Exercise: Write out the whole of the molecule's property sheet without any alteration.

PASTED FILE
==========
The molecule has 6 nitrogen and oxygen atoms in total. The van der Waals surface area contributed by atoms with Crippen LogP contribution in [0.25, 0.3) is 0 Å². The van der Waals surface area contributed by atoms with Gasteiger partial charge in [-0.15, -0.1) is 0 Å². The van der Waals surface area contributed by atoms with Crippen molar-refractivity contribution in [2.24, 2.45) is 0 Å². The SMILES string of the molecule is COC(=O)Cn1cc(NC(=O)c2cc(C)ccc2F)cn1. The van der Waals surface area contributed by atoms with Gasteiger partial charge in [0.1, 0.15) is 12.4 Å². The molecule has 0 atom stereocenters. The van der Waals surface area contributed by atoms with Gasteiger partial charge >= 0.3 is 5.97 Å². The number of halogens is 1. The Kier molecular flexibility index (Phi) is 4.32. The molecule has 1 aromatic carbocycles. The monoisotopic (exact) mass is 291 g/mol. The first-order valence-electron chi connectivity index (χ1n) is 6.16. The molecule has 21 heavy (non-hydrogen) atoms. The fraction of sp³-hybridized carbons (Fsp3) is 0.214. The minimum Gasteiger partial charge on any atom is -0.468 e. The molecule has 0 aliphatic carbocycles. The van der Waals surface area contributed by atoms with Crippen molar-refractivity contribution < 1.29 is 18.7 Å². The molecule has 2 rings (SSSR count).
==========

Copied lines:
The molecule has 6 nitrogen and oxygen atoms in total. The van der Waals surface area contributed by atoms with Crippen LogP contribution in [0.25, 0.3) is 0 Å². The van der Waals surface area contributed by atoms with Gasteiger partial charge in [-0.15, -0.1) is 0 Å². The van der Waals surface area contributed by atoms with Crippen molar-refractivity contribution in [2.24, 2.45) is 0 Å². The SMILES string of the molecule is COC(=O)Cn1cc(NC(=O)c2cc(C)ccc2F)cn1. The van der Waals surface area contributed by atoms with Gasteiger partial charge in [0.1, 0.15) is 12.4 Å². The molecule has 0 atom stereocenters. The van der Waals surface area contributed by atoms with Gasteiger partial charge >= 0.3 is 5.97 Å². The number of halogens is 1. The Kier molecular flexibility index (Phi) is 4.32. The molecule has 1 aromatic carbocycles. The monoisotopic (exact) mass is 291 g/mol. The first-order valence-electron chi connectivity index (χ1n) is 6.16. The molecule has 21 heavy (non-hydrogen) atoms. The fraction of sp³-hybridized carbons (Fsp3) is 0.214. The minimum Gasteiger partial charge on any atom is -0.468 e. The molecule has 0 aliphatic carbocycles. The van der Waals surface area contributed by atoms with Crippen molar-refractivity contribution < 1.29 is 18.7 Å². The molecule has 2 rings (SSSR count).